- Texas’ pre-term birth rate rises to 10.6 percent, keeping it stuck at 'D' grade, though new initiatives show promise -
Texas’ pre-term birth rate in 2017 rose from 10.4 to 10.6 percent and the state stayed stuck at a “D” Grade, according to the 2018 Premature Birth Report Card from March of Dimes, the nation’s leading maternal and infant health nonprofit. For the third year in a row, more U.S. babies were born too soon with serious risks to their health. Premature birth and its complications are the largest contributor to death in the first year of life in the United States, and the leading cause of death of children under age 5 worldwide.
In Texas, as in many other states, health disparities within the African-American community is a key issue. The pre-term birth rate for African-American women in Harris County, for example, is at 15.5 percent – 1.5 times the rate for white women. Dallas’ pre-term birth rate decreased from 8.4 to 8.3 percent while Fort Worth’s stayed on last year’s higher level of 9.7 percent – clearly showing a “tale of two cities.” Of mothers who gave birth in Tarrant County, 7.9 percent did not receive prenatal care at all. From 2000 to 2015, there was a 92.4 percent increase of women in Tarrant County who received no prenatal care.
New programs have been launched by the March of Dimes and partners in Texas to address these inequities:
- Go Before You Show is a promising campaign that is being facilitated by both the Dallas and Fort Worth Maternal and Child Health Committees with the hope to increase utilization of timely prenatal care and turn this rate around.
- In Houston and Dallas, a new Health Disparities Resource Guide is educating communities about access to care issues that African-American women face by training partners to create dialogue about health disparities in their networks and organizations. Statewide, the Steering Committee for African-American Outreach has created the Health Disparities Resource Guide to train stakeholders on the issues on birth equity to influence community change. There have been six trainings across the state with more than 200 partners who have been trained on health disparities.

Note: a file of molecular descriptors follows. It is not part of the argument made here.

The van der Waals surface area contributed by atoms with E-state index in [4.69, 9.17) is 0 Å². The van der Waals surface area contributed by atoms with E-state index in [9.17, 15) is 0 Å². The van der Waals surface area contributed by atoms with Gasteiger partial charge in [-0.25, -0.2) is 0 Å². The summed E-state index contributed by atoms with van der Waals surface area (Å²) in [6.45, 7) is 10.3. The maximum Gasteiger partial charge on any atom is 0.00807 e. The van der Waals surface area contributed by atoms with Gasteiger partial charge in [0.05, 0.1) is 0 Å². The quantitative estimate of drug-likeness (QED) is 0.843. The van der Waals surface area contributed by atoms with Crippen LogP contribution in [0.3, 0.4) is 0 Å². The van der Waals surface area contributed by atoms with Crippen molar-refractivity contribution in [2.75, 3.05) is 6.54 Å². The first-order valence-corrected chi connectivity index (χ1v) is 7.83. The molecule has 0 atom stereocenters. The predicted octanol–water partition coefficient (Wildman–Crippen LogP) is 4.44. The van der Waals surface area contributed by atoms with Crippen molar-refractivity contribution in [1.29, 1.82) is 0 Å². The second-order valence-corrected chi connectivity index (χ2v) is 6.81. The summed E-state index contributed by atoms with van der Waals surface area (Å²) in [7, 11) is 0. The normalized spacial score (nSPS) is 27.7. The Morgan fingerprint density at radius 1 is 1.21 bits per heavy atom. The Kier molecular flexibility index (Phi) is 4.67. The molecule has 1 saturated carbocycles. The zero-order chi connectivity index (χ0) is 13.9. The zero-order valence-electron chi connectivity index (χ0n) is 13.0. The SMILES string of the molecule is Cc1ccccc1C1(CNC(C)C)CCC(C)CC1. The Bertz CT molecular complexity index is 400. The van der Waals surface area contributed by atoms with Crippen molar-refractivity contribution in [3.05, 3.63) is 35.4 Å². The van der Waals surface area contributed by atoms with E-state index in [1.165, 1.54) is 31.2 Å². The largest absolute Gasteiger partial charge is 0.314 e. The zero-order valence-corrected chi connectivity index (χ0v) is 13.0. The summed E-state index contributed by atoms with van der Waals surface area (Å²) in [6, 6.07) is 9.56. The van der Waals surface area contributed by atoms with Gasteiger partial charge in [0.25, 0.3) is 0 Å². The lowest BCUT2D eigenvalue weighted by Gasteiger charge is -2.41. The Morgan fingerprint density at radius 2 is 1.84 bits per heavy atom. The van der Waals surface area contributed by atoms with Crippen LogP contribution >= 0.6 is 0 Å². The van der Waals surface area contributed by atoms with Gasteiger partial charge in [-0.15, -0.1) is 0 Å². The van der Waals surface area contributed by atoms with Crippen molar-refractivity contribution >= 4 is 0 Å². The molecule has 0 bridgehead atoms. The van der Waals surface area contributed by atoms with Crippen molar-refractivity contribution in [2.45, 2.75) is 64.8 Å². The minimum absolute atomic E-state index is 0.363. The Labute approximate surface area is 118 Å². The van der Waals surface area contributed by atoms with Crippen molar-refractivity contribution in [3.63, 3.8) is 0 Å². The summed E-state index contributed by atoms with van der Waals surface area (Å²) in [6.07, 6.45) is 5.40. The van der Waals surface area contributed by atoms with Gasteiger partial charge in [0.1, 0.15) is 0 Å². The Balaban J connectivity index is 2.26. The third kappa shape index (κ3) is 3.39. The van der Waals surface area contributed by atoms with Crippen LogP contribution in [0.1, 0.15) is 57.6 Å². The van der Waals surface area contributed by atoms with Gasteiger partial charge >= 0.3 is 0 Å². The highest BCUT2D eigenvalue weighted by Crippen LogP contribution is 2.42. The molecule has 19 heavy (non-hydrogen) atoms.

- Also in Houston, the March of Dimes created a Birth Equity Steering Committee of community leaders to work together to increase awareness among corporate partners and fund raise to support efforts around achieving Birth Equity.
- March of Dimes uses programs like Becoming a Mom and group prenatal care to educate and empower women in a group setting. CenteringPregnancy group prenatal care has proven to reduce pre-term birth rates with participants. Additionally, in an effort to expand group prenatal care, March of Dimes has created their own model called Supportive Pregnancy Care. This model, rolling out in Texas in 2019, will allow clinics a cost-effective and sustainable strategy to offering innovative group prenatal visits to the most vulnerable mothers.
The overall U.S. pre-term birth rate rose to 9.93 percent of births in 2017 from 9.85 percent in 2016, according to data. The March of Dimes Premature Birth Report Card is based on final 2017 natality data from NCHS. Compared to 2016, pre-term birth rates in 2017 worsened in 30 states, stayed the same in six states, and improved in 16 states.
One state – Vermont – earned an “A” on the 2018 Premature Birth Report Card; 15 states received a “B”; 16 states got a “C”; 14 states (including Texas), Puerto Rico and the District of Columbia got a “D”; and four states (Alabama, Louisiana, Mississippi and West Virginia) received an “F.”